However, the incredible adaptability of the British driver to any type of car allows the latter to bring the Ferguson managing to be fast, proving that this car has no disadvantages compared to the classic Grand Prix car in terms of power loss, weight or handling, and that after a bit of practice with the most refined technique required for curves could prove to be a success. Meanwhile, the Scuderia Ferrari mechanics are surprisingly happy, because all their drivers record times from 1'58"8. Once equaled by Jo Bonnier, despite a remarkable effort with what is in fact last year’s Porsche. In team B.R.M. Tony Brooks begins to show that brilliance of form that many thought he had lost forever, and equals Stirling Moss thanks to a time of 1'59"0. From the timekeepers' sheets it would seem that their watches were read only at the fifth of a second closer, which would explain why so many drivers managed to score identical times. In fact, Innes Ireland and Jim Clark both recorded a time of 1'59"2, while Jack Brabham scored a time of 1'59"4 and John Surtees a time of 1'59"6. It was thought that a Grand Prix as important as that of Great Britain would justify the use of a timekeeping apparatus that read at least to the tenth of a second and preferably to the hundredth, as is done in Portugal. And yet, unfortunately, it is not. Friday, July 14, 1961, the climate in the north of England is conditioned by the rain and wind that lash the stadium, while clouds are so low that they mix with the smoke of the factories. However, just before the change of climate the tests begin, and with the track dry again Stirling Moss makes some laps with the Ferguson, turning in 2'01"6, although the car is trimmed in such a way as to get out of some bends at 4,800 rev/min, despite the fact that the engine could have developed well over 7.000 rev/min. They pass just five minutes before the sky changes color: so that from this moment on all hopes of making fast times vanish, as a result, the Thursday times decide the starting grid of the British Grand Prix.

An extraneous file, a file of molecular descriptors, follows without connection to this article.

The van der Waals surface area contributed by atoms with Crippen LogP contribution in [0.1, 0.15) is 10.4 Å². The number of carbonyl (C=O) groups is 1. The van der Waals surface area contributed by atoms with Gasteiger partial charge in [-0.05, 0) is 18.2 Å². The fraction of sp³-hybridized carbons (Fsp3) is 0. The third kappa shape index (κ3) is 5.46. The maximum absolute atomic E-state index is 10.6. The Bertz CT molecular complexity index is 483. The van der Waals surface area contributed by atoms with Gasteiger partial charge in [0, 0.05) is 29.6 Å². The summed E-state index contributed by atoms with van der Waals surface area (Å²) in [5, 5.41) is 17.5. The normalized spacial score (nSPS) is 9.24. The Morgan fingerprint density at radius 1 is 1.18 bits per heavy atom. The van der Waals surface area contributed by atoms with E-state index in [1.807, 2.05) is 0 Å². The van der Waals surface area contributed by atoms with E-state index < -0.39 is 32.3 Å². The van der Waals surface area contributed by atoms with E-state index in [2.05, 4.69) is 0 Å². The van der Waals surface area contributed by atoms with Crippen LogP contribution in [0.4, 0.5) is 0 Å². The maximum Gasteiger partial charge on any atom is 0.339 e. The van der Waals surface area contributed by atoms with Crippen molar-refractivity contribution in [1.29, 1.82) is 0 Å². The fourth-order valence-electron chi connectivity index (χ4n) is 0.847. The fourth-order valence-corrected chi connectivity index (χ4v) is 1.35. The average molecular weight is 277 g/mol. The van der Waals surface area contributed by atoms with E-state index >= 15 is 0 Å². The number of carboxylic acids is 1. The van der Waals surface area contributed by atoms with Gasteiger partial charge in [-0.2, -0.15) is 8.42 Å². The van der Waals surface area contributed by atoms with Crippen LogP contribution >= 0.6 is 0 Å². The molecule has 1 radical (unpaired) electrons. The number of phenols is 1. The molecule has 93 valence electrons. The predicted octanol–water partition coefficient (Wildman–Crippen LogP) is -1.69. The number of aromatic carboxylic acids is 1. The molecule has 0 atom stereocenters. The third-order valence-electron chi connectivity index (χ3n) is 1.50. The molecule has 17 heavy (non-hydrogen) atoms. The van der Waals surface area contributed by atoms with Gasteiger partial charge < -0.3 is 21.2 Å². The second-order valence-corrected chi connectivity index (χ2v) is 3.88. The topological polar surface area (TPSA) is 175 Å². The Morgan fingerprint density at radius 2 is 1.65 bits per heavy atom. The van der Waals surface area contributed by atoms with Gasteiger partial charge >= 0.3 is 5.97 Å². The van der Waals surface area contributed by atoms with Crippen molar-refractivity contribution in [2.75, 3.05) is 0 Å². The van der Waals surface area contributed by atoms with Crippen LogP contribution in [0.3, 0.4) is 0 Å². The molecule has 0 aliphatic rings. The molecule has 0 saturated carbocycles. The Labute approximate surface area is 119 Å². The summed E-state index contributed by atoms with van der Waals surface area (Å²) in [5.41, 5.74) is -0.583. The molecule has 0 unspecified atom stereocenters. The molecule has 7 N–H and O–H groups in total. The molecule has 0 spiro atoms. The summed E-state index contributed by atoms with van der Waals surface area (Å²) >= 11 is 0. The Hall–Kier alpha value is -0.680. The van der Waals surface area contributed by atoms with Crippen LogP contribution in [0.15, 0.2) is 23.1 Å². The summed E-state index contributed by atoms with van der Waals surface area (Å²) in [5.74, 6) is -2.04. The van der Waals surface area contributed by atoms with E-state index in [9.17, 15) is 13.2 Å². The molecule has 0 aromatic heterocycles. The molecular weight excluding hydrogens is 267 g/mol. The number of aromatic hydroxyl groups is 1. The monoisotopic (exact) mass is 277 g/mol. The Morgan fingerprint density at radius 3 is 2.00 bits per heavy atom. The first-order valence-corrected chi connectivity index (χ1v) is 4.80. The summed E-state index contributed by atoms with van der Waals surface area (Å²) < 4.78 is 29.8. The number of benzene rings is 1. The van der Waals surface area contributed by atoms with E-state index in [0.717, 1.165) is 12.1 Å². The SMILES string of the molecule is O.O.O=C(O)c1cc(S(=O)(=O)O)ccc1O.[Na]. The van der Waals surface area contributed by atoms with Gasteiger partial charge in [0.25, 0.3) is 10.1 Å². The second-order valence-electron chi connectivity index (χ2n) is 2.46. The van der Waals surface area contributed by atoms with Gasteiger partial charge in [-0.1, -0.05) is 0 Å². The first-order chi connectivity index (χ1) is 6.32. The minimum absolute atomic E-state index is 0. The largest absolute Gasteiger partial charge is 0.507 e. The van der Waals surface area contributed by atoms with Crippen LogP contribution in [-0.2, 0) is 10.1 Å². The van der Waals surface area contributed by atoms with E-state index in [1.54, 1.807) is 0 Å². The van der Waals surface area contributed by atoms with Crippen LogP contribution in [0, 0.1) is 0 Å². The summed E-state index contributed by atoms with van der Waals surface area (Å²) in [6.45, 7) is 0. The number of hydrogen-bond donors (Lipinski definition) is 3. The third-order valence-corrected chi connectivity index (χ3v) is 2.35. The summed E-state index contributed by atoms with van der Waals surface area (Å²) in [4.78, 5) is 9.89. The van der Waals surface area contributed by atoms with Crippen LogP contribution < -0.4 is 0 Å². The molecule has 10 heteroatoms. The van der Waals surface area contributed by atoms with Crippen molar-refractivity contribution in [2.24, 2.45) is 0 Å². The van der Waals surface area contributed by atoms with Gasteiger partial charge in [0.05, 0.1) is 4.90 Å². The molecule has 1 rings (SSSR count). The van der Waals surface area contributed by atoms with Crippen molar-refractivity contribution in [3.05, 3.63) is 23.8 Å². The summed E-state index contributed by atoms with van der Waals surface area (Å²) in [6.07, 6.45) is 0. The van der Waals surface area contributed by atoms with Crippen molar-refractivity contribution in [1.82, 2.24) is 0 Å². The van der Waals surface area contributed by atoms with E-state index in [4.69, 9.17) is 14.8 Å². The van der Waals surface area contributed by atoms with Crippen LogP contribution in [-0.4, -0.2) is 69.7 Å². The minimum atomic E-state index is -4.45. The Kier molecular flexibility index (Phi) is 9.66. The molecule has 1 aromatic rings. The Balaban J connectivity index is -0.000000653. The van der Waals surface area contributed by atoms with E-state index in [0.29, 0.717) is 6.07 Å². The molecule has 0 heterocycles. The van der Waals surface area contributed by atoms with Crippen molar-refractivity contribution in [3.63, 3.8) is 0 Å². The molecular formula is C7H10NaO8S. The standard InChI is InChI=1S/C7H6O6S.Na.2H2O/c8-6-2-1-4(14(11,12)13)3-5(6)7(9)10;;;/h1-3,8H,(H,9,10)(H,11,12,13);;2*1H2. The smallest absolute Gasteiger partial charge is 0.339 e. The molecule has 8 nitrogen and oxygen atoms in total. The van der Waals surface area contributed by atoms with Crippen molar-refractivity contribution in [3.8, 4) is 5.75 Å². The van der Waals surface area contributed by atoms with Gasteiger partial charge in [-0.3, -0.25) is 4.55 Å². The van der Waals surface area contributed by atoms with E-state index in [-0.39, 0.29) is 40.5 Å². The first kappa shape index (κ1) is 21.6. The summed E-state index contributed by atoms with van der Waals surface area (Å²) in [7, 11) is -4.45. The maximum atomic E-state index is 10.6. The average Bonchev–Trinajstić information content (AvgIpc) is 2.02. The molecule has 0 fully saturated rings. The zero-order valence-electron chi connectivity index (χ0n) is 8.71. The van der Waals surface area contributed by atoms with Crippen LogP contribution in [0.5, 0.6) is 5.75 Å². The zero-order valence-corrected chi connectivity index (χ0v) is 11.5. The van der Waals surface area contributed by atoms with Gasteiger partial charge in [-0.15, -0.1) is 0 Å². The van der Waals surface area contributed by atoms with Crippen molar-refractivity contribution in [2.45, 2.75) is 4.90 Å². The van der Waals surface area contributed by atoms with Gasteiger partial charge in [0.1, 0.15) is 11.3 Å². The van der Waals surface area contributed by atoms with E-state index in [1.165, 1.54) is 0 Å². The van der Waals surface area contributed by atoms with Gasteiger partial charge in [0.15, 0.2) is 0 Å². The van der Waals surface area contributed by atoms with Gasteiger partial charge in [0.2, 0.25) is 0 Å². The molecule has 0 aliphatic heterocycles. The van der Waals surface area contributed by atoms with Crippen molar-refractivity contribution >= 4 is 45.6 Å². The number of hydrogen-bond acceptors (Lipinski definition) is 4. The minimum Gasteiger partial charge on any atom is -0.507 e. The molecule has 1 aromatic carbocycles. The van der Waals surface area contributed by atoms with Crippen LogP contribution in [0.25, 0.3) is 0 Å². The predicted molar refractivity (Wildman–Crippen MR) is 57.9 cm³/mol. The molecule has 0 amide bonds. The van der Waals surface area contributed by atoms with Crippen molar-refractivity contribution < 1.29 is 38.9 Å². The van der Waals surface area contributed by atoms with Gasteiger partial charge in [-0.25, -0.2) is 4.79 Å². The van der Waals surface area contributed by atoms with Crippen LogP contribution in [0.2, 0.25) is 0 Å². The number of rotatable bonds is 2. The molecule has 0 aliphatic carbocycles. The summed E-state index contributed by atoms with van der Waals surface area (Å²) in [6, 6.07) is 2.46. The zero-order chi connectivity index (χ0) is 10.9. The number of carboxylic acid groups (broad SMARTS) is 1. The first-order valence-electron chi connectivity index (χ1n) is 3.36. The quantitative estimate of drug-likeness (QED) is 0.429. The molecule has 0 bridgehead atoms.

Belgian driver Lucien Bianchi takes to the track in the reserve car of the U.D.T., which Masten Gregory had tested on Thursday, while Jack Fairman returns aboard the Ferguson. Innes Ireland is not happy with the behaviour of his car, while Giancarlo Baghetti is the victim of a spin at the exit of the fast section of Melling Crossing, ending up on the best ground for Mrs Topham’s horse racing. To make things worse, he drives around Tatts Corner on a racing line, on the grass and along the rails, leaving two deep grooves, before returning to the pits to get back on track and start spinning again. It is therefore not surprising, at the end of the tests, to hear Tannoy calling Giancarlo Baghetti and Romolo Tavoni at the office of the Race Director. Along the circuit there are numerous pools of water; the water drains, if they are present, are presumably blocked. Along the pit straight, the pools of water are so deep that the cars almost ride the waves, resulting in the slipping of the rear wheels. Jack Brabham’s car suffers from this problem to the point that the sound that comes from his car is similar to that of a sliding clutch. Despite these terrible conditions almost everyone gets on track to practice, and it soon becomes apparent that the Ferguson is remarkably stable on wet roads. Its braking capacity, even without the use of Maxarets, is clearly superior to rear-wheel drive cars. Jack Fairman is clearly competitive on track; therefore, after a few laps he is called back to the pits, to allow Stirling Moss to get on track. The British driver quickly recovers the Porsche of Jo Bonnier, overtaking it in braking and turning in 2'11"0, a time far faster than he can do with his Lotus in the wet.